John Harding founded Belle Meade Plantation in 1807. From his initial 250-acre purchase on the “Old Natchez Road,” seven miles from Nashville, Harding built Belle Meade into a twelve-hundred-acre plantation. During the three decades of his management, Harding sold blacksmith services, farm products, and dressed lumber and established an important stud farm.
Harding’s son, William G. Harding, a college-educated general in the state militia, managed Belle Meade from 1839 until 1883. By the 1850s he was one of Tennessee’s wealthiest men and larger landowners. In 1854 William Harding greatly enlarged his home into a Greek Revival showplace. During the Civil War Federal authorities arrested Harding, a Confederate supporter, and imprisoned him for six months. During his incarceration his wife, Elizabeth McGavock Harding, managed Belle Meade and looked after her “family of 150 persons,” mostly slaves.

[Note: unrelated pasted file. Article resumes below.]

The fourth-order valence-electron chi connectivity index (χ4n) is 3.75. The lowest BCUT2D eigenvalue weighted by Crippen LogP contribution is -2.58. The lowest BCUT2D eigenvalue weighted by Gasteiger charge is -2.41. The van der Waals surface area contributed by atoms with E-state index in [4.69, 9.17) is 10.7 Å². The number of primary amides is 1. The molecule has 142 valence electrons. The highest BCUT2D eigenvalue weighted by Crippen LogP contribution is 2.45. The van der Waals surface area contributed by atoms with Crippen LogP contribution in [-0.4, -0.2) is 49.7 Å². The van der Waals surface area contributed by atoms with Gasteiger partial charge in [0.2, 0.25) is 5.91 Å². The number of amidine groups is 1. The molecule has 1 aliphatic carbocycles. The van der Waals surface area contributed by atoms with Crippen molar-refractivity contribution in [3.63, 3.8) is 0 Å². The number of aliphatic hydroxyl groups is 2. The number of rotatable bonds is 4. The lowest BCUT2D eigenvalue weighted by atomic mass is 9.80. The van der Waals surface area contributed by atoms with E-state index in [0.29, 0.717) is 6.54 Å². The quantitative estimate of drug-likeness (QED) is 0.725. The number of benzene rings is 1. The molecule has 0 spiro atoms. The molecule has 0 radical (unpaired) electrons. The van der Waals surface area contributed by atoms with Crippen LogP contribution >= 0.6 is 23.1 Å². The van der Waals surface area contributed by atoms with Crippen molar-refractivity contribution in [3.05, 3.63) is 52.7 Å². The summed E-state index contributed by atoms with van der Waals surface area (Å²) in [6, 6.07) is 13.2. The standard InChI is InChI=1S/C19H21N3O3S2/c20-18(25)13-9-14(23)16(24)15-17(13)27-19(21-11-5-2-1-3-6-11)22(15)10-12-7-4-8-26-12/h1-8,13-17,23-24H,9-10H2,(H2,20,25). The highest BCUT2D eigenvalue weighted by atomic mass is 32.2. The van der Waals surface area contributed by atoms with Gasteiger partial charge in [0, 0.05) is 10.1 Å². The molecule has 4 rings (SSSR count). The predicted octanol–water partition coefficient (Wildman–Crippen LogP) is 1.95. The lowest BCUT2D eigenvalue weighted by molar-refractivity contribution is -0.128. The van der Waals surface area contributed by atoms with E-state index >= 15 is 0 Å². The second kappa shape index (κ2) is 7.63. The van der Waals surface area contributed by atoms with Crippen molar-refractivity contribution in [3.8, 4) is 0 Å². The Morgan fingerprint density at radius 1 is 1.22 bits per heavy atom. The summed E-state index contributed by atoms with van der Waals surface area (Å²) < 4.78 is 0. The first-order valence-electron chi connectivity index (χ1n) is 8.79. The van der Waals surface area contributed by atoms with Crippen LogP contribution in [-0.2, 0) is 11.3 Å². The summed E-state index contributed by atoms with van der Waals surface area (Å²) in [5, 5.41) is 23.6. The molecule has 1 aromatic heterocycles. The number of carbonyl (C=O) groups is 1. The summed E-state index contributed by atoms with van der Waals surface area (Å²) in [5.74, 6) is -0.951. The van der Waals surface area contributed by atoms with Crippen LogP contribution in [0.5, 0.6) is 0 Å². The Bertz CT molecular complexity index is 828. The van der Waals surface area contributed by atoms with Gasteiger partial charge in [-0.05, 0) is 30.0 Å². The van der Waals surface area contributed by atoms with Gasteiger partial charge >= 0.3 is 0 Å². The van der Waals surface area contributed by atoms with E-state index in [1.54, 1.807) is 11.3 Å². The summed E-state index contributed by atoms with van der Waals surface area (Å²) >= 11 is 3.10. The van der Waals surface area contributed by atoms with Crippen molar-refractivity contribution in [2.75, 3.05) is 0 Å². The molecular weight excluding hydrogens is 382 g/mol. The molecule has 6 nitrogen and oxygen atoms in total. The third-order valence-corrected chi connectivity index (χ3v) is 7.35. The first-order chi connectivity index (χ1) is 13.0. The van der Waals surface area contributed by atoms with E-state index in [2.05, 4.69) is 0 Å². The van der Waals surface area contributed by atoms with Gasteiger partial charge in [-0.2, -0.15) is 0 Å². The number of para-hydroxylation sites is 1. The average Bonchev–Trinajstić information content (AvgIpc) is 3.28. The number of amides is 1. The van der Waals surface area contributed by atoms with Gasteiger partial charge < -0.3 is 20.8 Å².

Belle Meade’s greatest fame came after the Civil War, when it developed into one of the best-known thoroughbred breeding farms in the world. Iroquois and Bonnie Scotland were the stud’s most famous stallions. Credit for the postwar renaissance goes both to Harding and his colorful son-in-law, ex-Confederate Brigadier General William Hicks Jackson.
Soon after Jackson’s death in 1903, Belle Meade passed out of the Harding-Jackson family. In 1953 the State of Tennessee purchased the house and twenty-four acres and deeded the property to the Association for the Preservation of Tennessee Antiquities, which maintains the property as a historic site.